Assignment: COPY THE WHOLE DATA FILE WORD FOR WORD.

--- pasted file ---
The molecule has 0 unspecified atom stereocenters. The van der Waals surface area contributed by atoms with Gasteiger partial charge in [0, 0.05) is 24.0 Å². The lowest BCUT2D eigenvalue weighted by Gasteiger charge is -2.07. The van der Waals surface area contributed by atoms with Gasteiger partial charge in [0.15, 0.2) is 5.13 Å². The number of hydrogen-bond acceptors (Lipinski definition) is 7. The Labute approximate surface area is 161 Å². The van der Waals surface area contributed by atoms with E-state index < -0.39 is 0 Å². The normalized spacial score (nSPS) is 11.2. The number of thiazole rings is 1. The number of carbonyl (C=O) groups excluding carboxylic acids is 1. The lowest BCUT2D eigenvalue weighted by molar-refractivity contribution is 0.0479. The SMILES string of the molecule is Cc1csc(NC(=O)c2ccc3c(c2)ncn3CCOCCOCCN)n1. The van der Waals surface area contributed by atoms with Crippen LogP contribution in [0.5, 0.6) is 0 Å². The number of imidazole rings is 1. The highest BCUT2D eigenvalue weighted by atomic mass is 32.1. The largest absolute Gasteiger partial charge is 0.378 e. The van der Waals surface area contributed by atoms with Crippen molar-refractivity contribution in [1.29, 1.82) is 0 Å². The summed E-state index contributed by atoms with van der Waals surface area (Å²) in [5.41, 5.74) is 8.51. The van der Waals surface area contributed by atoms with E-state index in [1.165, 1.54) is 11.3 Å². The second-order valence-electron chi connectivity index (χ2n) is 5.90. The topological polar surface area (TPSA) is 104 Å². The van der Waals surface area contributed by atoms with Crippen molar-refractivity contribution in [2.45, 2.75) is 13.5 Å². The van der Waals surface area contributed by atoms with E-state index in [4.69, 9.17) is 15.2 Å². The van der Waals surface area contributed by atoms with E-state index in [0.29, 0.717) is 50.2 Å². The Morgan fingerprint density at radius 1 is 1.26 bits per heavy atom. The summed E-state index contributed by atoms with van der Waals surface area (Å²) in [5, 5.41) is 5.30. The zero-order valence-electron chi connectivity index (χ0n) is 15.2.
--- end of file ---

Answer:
The molecule has 0 unspecified atom stereocenters. The van der Waals surface area contributed by atoms with Gasteiger partial charge in [0, 0.05) is 24.0 Å². The lowest BCUT2D eigenvalue weighted by Gasteiger charge is -2.07. The van der Waals surface area contributed by atoms with Gasteiger partial charge in [0.15, 0.2) is 5.13 Å². The number of hydrogen-bond acceptors (Lipinski definition) is 7. The Labute approximate surface area is 161 Å². The van der Waals surface area contributed by atoms with E-state index < -0.39 is 0 Å². The normalized spacial score (nSPS) is 11.2. The number of thiazole rings is 1. The number of carbonyl (C=O) groups excluding carboxylic acids is 1. The lowest BCUT2D eigenvalue weighted by molar-refractivity contribution is 0.0479. The SMILES string of the molecule is Cc1csc(NC(=O)c2ccc3c(c2)ncn3CCOCCOCCN)n1. The van der Waals surface area contributed by atoms with Crippen LogP contribution in [0.5, 0.6) is 0 Å². The number of imidazole rings is 1. The highest BCUT2D eigenvalue weighted by atomic mass is 32.1. The largest absolute Gasteiger partial charge is 0.378 e. The van der Waals surface area contributed by atoms with Crippen molar-refractivity contribution in [1.29, 1.82) is 0 Å². The summed E-state index contributed by atoms with van der Waals surface area (Å²) in [5.41, 5.74) is 8.51. The van der Waals surface area contributed by atoms with E-state index in [1.165, 1.54) is 11.3 Å². The second-order valence-electron chi connectivity index (χ2n) is 5.90. The topological polar surface area (TPSA) is 104 Å². The van der Waals surface area contributed by atoms with Crippen molar-refractivity contribution in [2.45, 2.75) is 13.5 Å². The van der Waals surface area contributed by atoms with E-state index in [4.69, 9.17) is 15.2 Å². The van der Waals surface area contributed by atoms with E-state index in [0.29, 0.717) is 50.2 Å². The Morgan fingerprint density at radius 1 is 1.26 bits per heavy atom. The summed E-state index contributed by atoms with van der Waals surface area (Å²) in [5, 5.41) is 5.30. The zero-order valence-electron chi connectivity index (χ0n) is 15.2.